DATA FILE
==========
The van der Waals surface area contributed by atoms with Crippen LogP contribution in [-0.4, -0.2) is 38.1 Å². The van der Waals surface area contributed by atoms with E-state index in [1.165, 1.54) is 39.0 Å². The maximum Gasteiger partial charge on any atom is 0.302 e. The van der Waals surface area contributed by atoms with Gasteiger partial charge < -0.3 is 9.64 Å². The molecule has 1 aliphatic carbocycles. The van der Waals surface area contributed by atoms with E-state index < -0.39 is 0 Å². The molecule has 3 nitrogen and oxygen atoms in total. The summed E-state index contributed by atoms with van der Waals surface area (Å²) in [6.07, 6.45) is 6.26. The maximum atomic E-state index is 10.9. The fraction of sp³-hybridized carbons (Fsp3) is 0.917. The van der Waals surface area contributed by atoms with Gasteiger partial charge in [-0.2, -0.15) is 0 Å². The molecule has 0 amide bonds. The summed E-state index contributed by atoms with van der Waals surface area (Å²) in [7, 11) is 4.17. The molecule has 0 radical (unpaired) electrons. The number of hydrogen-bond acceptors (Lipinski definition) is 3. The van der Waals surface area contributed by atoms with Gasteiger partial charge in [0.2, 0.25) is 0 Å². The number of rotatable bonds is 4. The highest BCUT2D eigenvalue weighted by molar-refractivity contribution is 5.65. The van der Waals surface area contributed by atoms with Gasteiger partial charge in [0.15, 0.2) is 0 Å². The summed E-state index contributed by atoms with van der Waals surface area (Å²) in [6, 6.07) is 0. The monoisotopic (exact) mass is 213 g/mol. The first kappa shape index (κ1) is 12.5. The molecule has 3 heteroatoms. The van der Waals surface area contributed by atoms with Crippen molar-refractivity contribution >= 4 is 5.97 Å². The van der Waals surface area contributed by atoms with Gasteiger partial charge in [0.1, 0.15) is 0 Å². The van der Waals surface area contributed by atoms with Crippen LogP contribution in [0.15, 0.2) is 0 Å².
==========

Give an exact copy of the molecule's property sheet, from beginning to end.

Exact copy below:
The van der Waals surface area contributed by atoms with Crippen LogP contribution in [-0.4, -0.2) is 38.1 Å². The van der Waals surface area contributed by atoms with E-state index in [1.165, 1.54) is 39.0 Å². The maximum Gasteiger partial charge on any atom is 0.302 e. The van der Waals surface area contributed by atoms with Gasteiger partial charge < -0.3 is 9.64 Å². The molecule has 1 aliphatic carbocycles. The van der Waals surface area contributed by atoms with E-state index < -0.39 is 0 Å². The molecule has 3 nitrogen and oxygen atoms in total. The summed E-state index contributed by atoms with van der Waals surface area (Å²) in [6.07, 6.45) is 6.26. The maximum atomic E-state index is 10.9. The fraction of sp³-hybridized carbons (Fsp3) is 0.917. The van der Waals surface area contributed by atoms with Gasteiger partial charge in [-0.2, -0.15) is 0 Å². The molecule has 0 amide bonds. The summed E-state index contributed by atoms with van der Waals surface area (Å²) in [7, 11) is 4.17. The molecule has 0 radical (unpaired) electrons. The number of hydrogen-bond acceptors (Lipinski definition) is 3. The van der Waals surface area contributed by atoms with Gasteiger partial charge in [0.2, 0.25) is 0 Å². The number of rotatable bonds is 4. The highest BCUT2D eigenvalue weighted by molar-refractivity contribution is 5.65. The van der Waals surface area contributed by atoms with Gasteiger partial charge in [0.15, 0.2) is 0 Å². The summed E-state index contributed by atoms with van der Waals surface area (Å²) in [6, 6.07) is 0. The monoisotopic (exact) mass is 213 g/mol. The first kappa shape index (κ1) is 12.5. The molecule has 3 heteroatoms. The van der Waals surface area contributed by atoms with Crippen molar-refractivity contribution >= 4 is 5.97 Å². The van der Waals surface area contributed by atoms with Gasteiger partial charge in [0.1, 0.15) is 0 Å². The van der Waals surface area contributed by atoms with Crippen LogP contribution in [0.15, 0.2) is 0 Å².